In the 18th and 19th centuries, Panama became a byword for very distinctive hat wear. Actually made in Ecuador the hats were shipped from Panama to Asian and European customers. The international sales point became synonymous with the hat forever after known as the Panama hat.
The original concept for a canal was first muted by Holy Roman Emperor Charles V back in 1534. The first attempt was made by a French engineer. In 1881 work was commenced to link the Pacific Ocean with the Atlantic Ocean however, the company was forced into bankruptcy. The challenge was taken on by the Americans who subsequently claimed ownership of the canal for almost a century.
Finally, in 1999 it was returned to Panamanian sovereignty.
To celebrate its 500th birthday the city is undergoing major works of renovation and construction and the results to date are impressive. The National Theatre, Civic palaces and old hotels are receiving a major face lift, and being rendered anew.
We’re excited to be including Panama with our tour to Costa Rica in February 2020. Both countries are recognized for their focus on creating sustainable eco-tourism at the highest level. With a maximum group size of 10, no single supplement and fully escorted there’s no better way to experience these two fascinating countries in the heart of Central America.
The Mexican art scene is undergoing tremendous change. A culmination of circumstances which include low-cost machine-manufacturing, cheap import copies from the far-east, and artisans moving to urban areas to earn a living (and thus abandoning their crafts) are causing original artworks to yield to second-rate, mass-produced pieces which are neither authentic nor a true reflection of genuine Mexican art.
Chapala Lake local, Marianne Carlson founded an art festival that seeks to raise awareness for genuine Mexican art and the Master Artisans who bring it into being. Feria Maestros del Arte, now in its fifteenth year, has become an important stage for genuine Mexican art.
Mexican art has a long and rich history that stretches back to pre-Hispanic times, with artists applying techniques and styles to their works which have been handed-down through countless generations: these are the works which retain and reflect an authenticity that only hand-made original art can convey.
Marianne and her team scout all of Mexico seeking the best art and artisans, and invite them to Feria Maestros del Arte. The artists have their expenses covered by the organization, and are not charged any fees for attendance, so they keep every peso in income from the sales they make at the fair.
The fair is unique. This is an art market where you’ll find a carefully curated collection of Mexican art works, crafted and sold in-person by the country’s finest living artisans, and where you can be assured that the art you purchase is hand-made in Mexico, and authentic in every sense.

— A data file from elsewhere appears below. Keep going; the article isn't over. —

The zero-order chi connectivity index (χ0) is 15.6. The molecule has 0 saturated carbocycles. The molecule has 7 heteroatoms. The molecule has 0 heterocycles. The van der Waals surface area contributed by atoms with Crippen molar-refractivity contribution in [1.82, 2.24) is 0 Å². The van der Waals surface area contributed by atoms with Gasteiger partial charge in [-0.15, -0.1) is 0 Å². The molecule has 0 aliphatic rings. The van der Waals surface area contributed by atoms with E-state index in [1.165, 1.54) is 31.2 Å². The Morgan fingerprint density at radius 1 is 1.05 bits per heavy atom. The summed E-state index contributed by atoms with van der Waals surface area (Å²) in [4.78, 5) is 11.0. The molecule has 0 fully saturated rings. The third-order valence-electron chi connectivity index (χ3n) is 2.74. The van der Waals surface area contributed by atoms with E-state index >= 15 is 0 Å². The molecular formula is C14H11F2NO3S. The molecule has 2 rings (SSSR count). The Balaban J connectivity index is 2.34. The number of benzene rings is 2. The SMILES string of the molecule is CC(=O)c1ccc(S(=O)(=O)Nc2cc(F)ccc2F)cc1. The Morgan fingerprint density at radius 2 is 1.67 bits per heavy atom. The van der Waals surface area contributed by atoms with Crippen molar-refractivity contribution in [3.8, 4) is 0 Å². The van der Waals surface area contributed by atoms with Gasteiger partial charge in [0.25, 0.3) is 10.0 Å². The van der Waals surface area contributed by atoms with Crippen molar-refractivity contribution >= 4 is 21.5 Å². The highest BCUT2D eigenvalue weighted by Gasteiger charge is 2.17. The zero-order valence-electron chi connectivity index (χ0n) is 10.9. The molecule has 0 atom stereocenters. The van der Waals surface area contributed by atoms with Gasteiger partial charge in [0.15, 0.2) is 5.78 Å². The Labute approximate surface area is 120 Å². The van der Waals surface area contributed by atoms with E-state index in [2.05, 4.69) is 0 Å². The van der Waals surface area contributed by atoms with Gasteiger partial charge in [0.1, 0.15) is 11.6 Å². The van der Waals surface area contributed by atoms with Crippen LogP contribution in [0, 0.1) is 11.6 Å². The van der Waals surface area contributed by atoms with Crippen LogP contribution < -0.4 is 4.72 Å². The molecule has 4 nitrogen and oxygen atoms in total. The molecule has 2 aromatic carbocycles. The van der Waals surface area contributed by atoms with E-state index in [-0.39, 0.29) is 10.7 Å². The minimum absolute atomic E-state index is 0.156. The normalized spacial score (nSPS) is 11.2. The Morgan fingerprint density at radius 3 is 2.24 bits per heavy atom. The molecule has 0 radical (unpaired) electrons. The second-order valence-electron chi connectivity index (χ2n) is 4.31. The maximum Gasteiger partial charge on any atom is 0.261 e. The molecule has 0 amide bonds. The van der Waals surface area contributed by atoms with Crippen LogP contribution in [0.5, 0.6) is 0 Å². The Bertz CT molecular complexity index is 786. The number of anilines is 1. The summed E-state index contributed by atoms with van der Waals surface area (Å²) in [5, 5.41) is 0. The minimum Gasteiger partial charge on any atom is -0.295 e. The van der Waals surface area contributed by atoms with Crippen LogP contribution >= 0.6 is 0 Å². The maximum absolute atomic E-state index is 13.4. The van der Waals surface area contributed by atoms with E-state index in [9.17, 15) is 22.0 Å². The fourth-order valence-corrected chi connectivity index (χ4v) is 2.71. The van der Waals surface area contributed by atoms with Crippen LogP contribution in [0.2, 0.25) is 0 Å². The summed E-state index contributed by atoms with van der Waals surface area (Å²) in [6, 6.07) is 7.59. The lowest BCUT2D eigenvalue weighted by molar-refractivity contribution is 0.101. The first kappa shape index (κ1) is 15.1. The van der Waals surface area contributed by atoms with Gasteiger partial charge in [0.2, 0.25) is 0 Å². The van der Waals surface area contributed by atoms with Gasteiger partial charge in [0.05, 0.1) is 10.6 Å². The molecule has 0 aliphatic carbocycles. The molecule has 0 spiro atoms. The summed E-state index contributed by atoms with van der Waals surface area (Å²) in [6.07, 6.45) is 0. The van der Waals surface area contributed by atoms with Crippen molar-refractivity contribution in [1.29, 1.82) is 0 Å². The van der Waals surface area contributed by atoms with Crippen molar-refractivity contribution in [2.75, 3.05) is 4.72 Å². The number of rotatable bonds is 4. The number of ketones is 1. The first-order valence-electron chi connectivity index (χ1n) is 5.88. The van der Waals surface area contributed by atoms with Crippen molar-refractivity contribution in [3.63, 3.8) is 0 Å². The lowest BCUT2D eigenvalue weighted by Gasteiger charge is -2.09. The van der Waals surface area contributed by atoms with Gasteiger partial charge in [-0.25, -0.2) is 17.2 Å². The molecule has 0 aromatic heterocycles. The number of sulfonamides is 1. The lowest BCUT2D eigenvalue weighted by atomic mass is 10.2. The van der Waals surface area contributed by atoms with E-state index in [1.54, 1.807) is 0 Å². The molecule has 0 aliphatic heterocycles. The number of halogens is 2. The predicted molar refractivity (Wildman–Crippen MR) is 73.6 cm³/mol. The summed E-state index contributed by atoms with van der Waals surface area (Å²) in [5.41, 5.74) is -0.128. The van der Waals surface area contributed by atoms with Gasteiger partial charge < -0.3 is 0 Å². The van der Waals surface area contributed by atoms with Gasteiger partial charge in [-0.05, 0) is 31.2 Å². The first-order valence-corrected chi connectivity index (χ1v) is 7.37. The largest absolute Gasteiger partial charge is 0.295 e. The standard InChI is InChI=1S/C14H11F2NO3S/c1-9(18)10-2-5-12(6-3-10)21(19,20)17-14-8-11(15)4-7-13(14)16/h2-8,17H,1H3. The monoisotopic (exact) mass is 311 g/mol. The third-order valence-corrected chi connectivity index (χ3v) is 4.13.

Over 100 artisans will be present, offering an abundance of high quality and diverse art pieces for buyers to choose from, including:
Panama hats, the classic and timeless hat, made in Bécal, in the state of Campeche on Mexico’s Gulf coast
Handmade footwear, including fashionable ethnic shoes from Oaxaca
Kitchen utensils, including knives from the famous José Ojeda family
Wooden art works, including Alebrijes which are hand-carved wooden animals, individually painted and every one unique
An abundance of ceramics, including barro betus, barro canelo, barro bruñido, black ceramics, and high-fire ceramic
Unique Mexican jewelry, including silver Yalalag crosses, pieces made from recycled aluminum, cloth, and other materials
Woven art including beautiful rebozos, huipiles, blouses, and more
Straw art, including papier-mâché, hand-made paper amate, and hand-made hammocks using traditional materials
Furniture made of chuspata (a type of reed), and equipales (traditional Mexican furniture)
The artisan fair is held on the second weekend of November in Chapala, Jalisco, Mexico.
Join us in November 2019 for our annual tour which includes a guided tour of the Fair to meet and spend time with the individual artisans. We also have a not-to-be-missed tour to Chiapas in southern Mexico in February 2019 focused on textile and pottery artisans who we’ll meet in their village homes to see them at work. A deep insight into the time and skills required to create these unique pieces using the ancient traditional methods. In both tours you will have an opportunity to purchase investment level art direct from the artisans.
It’s that time of year again. Early bird travel deals are now available. Great bargains to be had on early bird flights to Europe and beyond. Whether you fly economy or business it’s worth checking online or with your preferred travel agent to secure the best deals for 2019. As long as you have a fixed departure date later changes to your return are generally easy to make for a small additional fee.
Plus you can obtain an Early Bird travel deal on all our 2019 tours. Book direct with us by the end of November and enjoy a 10% discount.
We have some fabulous destinations to tempt you in 2019. Our Early Bird travel deals are not to be missed. In Europe, we’ll be heading to Puglia and the Amalfi Coast in May; Russia in August; Southern France and Northern Spain and the Peloponnese in Greece in September; Mexico, always our favourite destination, in February and November; and South India in October.
All tours are limited to a maximum of 10 and ideal for solo travelers as we don’t charge a single supplement fee.
We take you off the beaten track away from the ever-increasing tourist crowds; stay longer in each destination in small hotels of comfort and charm; gain priority access to sites and experiences, and enjoy exceptional food and wine all at a leisurely pace.